Nutrition is probably the most influential and most often considered when looking at management practices to address metabolic issues but cow comfort and hygiene are also crucial. Genetics obviously plays a role with regard to susceptibility and selection of bulls and breeding lines can go some way to helping reduce the risk further.

Minimizing the incidence of metabolic diseases and, therefore, impact on efficiency of the herd should be a holistic approach combining management, the environment and nutrition. However, many of the individual strategies focus on nutrition during the transition period.

The importance of a balanced ration at any stage of production is well-accepted, but there are specific practices that can contribute to metabolic health.

Prevention strategies

Most prevention strategies are concerned with manipulation of the close-up diet.

For example, dietary calcium (Ca) and potassium (K) restriction in the close-up dry period can be used to help prevent hypocalcemia. Feeding diets very low in calcium and avoiding forages high in Ca and K (for example, lucerne) is a traditional practice. Materials, such as zeolite, will bind Ca and prevent absorption, thus effectively mimicking a low Ca diet. However, it may be difficult to formulate low Ca and K diets, and the animal still requires a certain level of dietary calcium.

Dietary cation-anion difference (DCAD) can be very effective provided close-up and far-off cows can be managed separately. However, animals on DCAD diets should be closely monitored via urine pH. Dosing with vitamin D3 for a short period of time prior to calving has had mixed results. Individual minerals can also impact disorders, such as selenium and retained placenta. 

Monitor body condition

Minimizing negative energy balance (NEB) immediately post-calving will help reduce problems, such as ketosis and fatty liver. Maintaining appropriate body condition throughout the dry period and ensuring cows don’t calve down in excess body condition will go a long way to achieving that goal. Minimizing the mobilization of body fat is the key target for reducing cases of ketosis and fatty liver. Additionally, promoting dry matter intake and roughage intake will also aid in preventing DAs.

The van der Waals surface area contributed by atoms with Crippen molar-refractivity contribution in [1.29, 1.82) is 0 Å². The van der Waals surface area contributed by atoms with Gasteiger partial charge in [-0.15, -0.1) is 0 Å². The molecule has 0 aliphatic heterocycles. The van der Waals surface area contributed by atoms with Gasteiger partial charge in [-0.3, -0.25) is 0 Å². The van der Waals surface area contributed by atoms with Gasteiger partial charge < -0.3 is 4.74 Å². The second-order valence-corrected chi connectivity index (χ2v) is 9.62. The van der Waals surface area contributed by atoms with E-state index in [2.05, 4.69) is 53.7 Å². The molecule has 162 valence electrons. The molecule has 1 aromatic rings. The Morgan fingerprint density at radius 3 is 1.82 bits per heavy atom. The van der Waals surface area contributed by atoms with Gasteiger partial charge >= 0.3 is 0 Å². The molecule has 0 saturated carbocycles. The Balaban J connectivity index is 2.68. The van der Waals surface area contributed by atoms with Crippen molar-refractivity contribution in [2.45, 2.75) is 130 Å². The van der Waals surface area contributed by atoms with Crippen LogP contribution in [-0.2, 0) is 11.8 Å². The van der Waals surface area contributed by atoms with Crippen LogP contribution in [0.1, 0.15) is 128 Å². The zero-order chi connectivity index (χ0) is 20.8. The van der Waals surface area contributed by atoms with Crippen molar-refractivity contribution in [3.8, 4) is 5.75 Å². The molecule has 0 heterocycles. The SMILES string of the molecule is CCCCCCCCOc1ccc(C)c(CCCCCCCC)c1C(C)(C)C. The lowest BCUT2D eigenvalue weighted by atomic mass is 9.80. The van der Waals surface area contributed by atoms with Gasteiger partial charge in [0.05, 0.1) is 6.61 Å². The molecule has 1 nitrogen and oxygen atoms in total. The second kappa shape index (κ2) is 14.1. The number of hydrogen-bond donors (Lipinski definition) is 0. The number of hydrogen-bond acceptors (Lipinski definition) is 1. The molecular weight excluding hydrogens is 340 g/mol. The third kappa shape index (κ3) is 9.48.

Content, as well as type of, dietary energy supply is important with regards to reducing the amount of body tissue a cow needs to mobilize in order to meet demand. Feeding grain during the close-up period and partially introducing the animals to the lactation ration are often practiced not only to close the gap between energy supply and demand, but also to avoid an abrupt change of diet, which compromises the rumen and further stresses the animal. However, excessive grain feeding will obviously cause more issues, e.g. acidosis, than it solves with regards to rumen function, so a balance needs to be struck. Acidosis will increase the risk of laminitis, as well ketosis and other health issues, so rumen health is critical.

Beyond nutrition

Cow comfort and minimal stress (both environmental and physiological) should be inbuilt into transition period management. Adequate space and a clean, dry, well-ventilated housing area are important and allowing very close-up and freshly calved cows to be in close proximity to the lactating herd will reduce stress.

Ultimately, metabolic disorders are interrelated and occurrence of one increases the risk of others. These disorders cost producers money, but often the true cost is more than simply treating the single disorder, not to mention the welfare aspect. Prevention is, as always, better than cure and many management strategies exist to reduce the risk of disease and cost.

References available upon request.